Monday, November 5, 2012

Daryl Copeland on a virtual community for saving the planet

Daryl Copeland
By Per Koch, Innovation Norway

Daryl Copeland is a Canadian analyst, author, speaker and educator specializing in diplomacy, international policy, public management and global issues. Or, at least, that is what the Wikipedia says. 

For me Daryl is an engaged and challenging discussion partner. He took part in the Oslo workshop on science, technology and innovation for global challenges, and I met him again in London last week, where he took part in the Royal Society presentation of the OECD STIG project and the following Imperial College workshop om the follow up to STIG: 

In a very interesting blog post over at the Canadian iPolitics site, Daryl presents the STIG project and discusses why this topic has not gotten the traction it deserves internationally. 

He points to several factors: Civil servants lacking the resources needed to follow up is one of them. The financial crisis has directed their attention elsewhere. Moreover, Daryl also argues that the foreign offices are  poorly equipped to follow up with relevant science diplomacy.

Daryl's conclusion is that we have to reach out outside the science and policy circles to generate more interest. He says:
"OECD reports are rarely read outside of specialized circles, and the STIG document lacks a public communication dimension. In that regard, perhaps best way to popularize, and ultimately to politicize the project, would be to orchestrate an outreach campaign using new media venues with a view to attracting STIG advocates from across global civil society. By generating a critical mass of that sort, governments and international organizations might be spurred into taking the urgent remedial action which the circumstances require."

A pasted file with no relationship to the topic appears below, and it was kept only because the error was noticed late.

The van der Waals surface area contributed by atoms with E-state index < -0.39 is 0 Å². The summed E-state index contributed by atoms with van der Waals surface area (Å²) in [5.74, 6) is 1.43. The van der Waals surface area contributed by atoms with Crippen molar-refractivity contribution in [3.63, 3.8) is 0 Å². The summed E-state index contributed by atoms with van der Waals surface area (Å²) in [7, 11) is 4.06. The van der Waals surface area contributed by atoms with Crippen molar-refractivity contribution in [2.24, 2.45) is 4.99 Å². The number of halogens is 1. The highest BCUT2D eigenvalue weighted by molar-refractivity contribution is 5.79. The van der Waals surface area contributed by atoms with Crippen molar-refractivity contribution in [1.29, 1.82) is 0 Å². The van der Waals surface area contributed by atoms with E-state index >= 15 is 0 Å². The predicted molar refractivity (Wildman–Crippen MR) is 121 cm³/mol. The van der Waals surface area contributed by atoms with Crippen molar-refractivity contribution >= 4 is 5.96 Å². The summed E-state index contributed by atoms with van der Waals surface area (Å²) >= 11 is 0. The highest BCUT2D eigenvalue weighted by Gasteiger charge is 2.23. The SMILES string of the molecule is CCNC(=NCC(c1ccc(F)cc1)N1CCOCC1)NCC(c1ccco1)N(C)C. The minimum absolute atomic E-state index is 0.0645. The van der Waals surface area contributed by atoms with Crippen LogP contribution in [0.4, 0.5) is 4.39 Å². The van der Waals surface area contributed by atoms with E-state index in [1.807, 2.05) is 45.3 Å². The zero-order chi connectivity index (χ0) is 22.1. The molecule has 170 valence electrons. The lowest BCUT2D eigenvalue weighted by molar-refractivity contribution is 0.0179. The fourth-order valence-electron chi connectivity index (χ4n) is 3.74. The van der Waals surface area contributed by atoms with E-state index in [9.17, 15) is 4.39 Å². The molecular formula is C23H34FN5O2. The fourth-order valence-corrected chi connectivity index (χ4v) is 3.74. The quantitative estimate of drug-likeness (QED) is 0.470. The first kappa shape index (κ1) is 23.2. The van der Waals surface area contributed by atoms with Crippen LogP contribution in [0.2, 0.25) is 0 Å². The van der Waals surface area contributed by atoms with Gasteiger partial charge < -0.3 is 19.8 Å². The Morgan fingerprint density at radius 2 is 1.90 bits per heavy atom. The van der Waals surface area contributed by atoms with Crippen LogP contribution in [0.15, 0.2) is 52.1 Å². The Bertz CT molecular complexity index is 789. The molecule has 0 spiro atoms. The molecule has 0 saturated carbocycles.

He believes the social web can be used to disseminate and discuss STIG issues. He argues that we should establish a web portal that could gather new and existing online activities.  And if the public authorities are not willing to fund such a platform, maybe some private philanthropists could contribute. 

Daryl mentions Google. Anyone else? twitter: @perkoch

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